In the short run, value-added seeds help growers produce quality crops which become the backbone of national food security system. National gene banks in resource poor areas of the globe can use the seed drying beads for germplasm conservation, thus minimizing the seed multiplication frequency. This approach may be particularly valuable for preserving indigenous crops that contribute to stable local food systems.

If a small quantity of fresh silica gel placed inside an empty, sealed container changes its color within a few days, it indicates that the container is not moisture proof. Using a rubber gasket in the cap or lid helps to make an airtight seal.

Silica gel can and has been used to dry seeds. However, silica gel has a lower affinity for water than seed drying beads at the low humidity that we wish to obtain. Although silica gel can be regenerated by heating at a lower temperature, there is loss of water holding capacity of silica gel due to polymerization after repeated heating. There is no loss of water holding capacity of seed drying beads after repeated regeneration.

Based on the need, from a few grams to metric tons of seeds can be dried. For larger quantities, forced air systems have been designed that use the beads to dry the air that is circulated through the seeds.

These beads can be used to dry herbs, fruits or vegetables.

Since the seeds are inside airtight containers, they are also protected from molds, insects and rodents. Once the seeds are dry, the beads can be removed and re-used. So long as the seeds remain inside of the airtight container, they will remain at the same MC even after the beads are removed.

The beads heat up by an exothermic reaction if free water is added directly to the dry beads, which could result in seed damage. Similarly, do not add beads directly to very wet seeds like cucumber, melons or tomato after washing. These seeds should be surface dried before being brought into contact with the beads. Large seeds like beans become brittle when very dry and need careful handling to prevent cracking. Seeds be taken out from the beads and left under ambient conditions for several days prior to sowing.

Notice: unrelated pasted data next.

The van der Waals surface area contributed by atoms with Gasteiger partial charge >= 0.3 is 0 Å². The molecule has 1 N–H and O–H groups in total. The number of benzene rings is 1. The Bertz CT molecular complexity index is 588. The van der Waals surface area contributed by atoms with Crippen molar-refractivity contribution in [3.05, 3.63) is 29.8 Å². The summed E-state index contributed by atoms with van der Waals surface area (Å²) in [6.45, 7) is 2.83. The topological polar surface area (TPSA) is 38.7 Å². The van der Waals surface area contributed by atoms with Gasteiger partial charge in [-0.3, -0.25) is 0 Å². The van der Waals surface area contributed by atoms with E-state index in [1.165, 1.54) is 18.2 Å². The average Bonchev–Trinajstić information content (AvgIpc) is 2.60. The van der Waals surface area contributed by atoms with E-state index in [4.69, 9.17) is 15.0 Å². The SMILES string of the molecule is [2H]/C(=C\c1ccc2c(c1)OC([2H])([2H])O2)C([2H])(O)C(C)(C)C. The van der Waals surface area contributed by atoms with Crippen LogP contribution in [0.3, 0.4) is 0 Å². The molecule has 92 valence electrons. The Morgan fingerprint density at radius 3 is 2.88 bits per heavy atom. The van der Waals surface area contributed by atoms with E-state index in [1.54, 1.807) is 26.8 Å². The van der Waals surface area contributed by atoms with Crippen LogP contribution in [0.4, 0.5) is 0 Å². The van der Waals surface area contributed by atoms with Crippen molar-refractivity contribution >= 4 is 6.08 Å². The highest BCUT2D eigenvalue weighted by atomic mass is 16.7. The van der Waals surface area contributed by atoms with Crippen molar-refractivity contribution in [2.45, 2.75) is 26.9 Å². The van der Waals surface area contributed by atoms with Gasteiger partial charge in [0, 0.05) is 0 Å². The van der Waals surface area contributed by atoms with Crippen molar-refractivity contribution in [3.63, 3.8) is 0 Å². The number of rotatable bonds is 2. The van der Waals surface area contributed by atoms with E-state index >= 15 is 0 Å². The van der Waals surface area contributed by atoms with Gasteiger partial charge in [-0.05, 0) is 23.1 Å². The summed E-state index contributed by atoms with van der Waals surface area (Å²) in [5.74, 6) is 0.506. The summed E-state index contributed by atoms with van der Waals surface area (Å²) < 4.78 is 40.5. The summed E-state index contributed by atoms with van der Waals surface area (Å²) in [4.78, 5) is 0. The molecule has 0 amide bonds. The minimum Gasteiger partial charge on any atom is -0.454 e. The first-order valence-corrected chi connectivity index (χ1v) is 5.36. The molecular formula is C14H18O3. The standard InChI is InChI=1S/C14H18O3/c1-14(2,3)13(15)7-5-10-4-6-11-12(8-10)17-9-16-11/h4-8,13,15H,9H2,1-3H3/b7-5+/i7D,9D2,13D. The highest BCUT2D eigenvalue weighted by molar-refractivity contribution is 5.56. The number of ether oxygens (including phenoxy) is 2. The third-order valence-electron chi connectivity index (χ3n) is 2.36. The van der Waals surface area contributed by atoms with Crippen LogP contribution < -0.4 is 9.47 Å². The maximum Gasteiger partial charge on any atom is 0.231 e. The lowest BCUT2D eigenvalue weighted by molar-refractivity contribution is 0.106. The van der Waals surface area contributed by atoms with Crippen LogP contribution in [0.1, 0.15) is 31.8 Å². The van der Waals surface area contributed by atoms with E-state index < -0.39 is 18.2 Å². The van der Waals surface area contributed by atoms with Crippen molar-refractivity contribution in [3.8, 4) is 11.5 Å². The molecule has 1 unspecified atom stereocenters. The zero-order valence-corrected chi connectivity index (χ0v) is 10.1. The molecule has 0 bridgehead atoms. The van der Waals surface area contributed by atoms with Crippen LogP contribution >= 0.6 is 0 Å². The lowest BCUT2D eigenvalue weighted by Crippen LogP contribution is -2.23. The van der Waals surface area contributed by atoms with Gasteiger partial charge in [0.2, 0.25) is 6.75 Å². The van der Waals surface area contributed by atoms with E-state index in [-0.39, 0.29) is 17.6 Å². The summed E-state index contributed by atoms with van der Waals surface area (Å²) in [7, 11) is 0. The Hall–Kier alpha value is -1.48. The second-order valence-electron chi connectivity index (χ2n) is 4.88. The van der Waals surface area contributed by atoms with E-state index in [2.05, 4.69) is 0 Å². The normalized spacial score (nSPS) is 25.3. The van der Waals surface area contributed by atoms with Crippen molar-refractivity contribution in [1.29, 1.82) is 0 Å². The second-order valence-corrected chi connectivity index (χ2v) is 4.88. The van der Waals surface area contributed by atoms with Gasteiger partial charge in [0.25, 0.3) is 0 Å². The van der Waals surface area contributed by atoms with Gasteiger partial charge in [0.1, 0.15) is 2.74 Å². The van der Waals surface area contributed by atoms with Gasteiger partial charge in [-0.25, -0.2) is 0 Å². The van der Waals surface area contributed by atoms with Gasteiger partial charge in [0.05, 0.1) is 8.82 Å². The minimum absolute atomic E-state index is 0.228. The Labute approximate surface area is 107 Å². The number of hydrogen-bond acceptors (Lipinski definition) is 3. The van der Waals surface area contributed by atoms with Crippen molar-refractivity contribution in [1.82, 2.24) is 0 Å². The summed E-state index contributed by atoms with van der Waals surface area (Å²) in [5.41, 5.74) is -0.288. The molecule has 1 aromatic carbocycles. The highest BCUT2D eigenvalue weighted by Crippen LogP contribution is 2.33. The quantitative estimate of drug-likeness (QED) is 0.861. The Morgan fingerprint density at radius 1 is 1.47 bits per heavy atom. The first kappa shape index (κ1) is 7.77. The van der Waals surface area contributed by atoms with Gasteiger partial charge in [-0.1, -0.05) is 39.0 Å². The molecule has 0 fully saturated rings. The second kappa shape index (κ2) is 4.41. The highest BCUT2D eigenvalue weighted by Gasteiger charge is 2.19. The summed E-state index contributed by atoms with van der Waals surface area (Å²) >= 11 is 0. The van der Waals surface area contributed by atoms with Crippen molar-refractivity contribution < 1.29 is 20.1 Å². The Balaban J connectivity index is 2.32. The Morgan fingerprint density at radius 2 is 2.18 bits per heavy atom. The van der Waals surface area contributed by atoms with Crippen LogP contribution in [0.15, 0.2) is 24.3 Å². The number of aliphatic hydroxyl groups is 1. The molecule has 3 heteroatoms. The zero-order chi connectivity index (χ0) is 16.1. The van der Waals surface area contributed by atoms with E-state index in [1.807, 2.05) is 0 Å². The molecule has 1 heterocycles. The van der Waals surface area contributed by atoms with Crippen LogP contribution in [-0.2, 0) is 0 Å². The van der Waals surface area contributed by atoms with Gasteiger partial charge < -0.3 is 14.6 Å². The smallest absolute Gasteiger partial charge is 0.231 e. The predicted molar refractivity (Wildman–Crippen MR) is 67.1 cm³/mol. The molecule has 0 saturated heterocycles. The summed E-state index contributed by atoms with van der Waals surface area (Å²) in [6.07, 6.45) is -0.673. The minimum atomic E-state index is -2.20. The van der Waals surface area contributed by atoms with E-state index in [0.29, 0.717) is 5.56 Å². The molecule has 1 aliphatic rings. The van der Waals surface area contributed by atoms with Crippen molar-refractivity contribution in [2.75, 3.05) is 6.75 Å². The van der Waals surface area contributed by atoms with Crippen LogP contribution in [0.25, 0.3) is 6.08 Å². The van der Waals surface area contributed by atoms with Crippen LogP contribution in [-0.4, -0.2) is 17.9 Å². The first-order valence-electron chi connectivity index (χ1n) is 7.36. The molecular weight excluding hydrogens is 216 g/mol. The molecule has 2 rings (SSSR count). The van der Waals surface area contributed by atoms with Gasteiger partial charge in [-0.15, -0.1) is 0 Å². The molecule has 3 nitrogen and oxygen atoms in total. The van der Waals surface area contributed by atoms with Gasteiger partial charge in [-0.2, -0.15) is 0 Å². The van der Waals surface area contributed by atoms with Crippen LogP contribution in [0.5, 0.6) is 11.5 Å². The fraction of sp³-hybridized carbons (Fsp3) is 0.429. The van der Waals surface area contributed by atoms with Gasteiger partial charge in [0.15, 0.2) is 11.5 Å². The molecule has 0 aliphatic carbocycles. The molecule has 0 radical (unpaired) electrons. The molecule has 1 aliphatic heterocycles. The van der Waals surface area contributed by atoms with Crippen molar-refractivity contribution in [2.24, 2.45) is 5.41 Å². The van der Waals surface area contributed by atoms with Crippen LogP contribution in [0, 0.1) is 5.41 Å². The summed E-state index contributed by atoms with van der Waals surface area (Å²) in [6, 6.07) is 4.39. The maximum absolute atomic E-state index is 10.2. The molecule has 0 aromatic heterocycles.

Most orthodox seeds are not damaged even when dried to 3-5 % moisture. Some seeds can be damaged when rehydrated too rapidly from very low MC. Thus, particularly for larger seeds like beans, the seeds should be removed from the storage containers and allowed to absorb moisture from the air for a few days before coming in contact with liquid water.

The temperature and humidity of the air determine how much water is present in the seed. The seeds cannot be dried to lower MC than is determined by the ambient humidity, even by multiple and prolonged exposures. Even with heated air drying, only limited seed drying may be possible if the ambient air is already warm and humid. The seeds can only be dried to lower MC by enclosing the seeds away from the ambient air and lowering the relative humidity in the container.

Only desiccation-tolerant (or “orthodox”) seeds should be dried using these beads. Desiccation-intolerant (“recalcitrant”) seeds like mango, durian, or citrus should not be dried by these beads.

Since the beads have stronger affinity for water than silica gel, a color change of a small quantity of silica gel mixed with the beads can indicate when the beads need to be regenerated. Other types of humidity indicator labels or monitoring devices could also be used.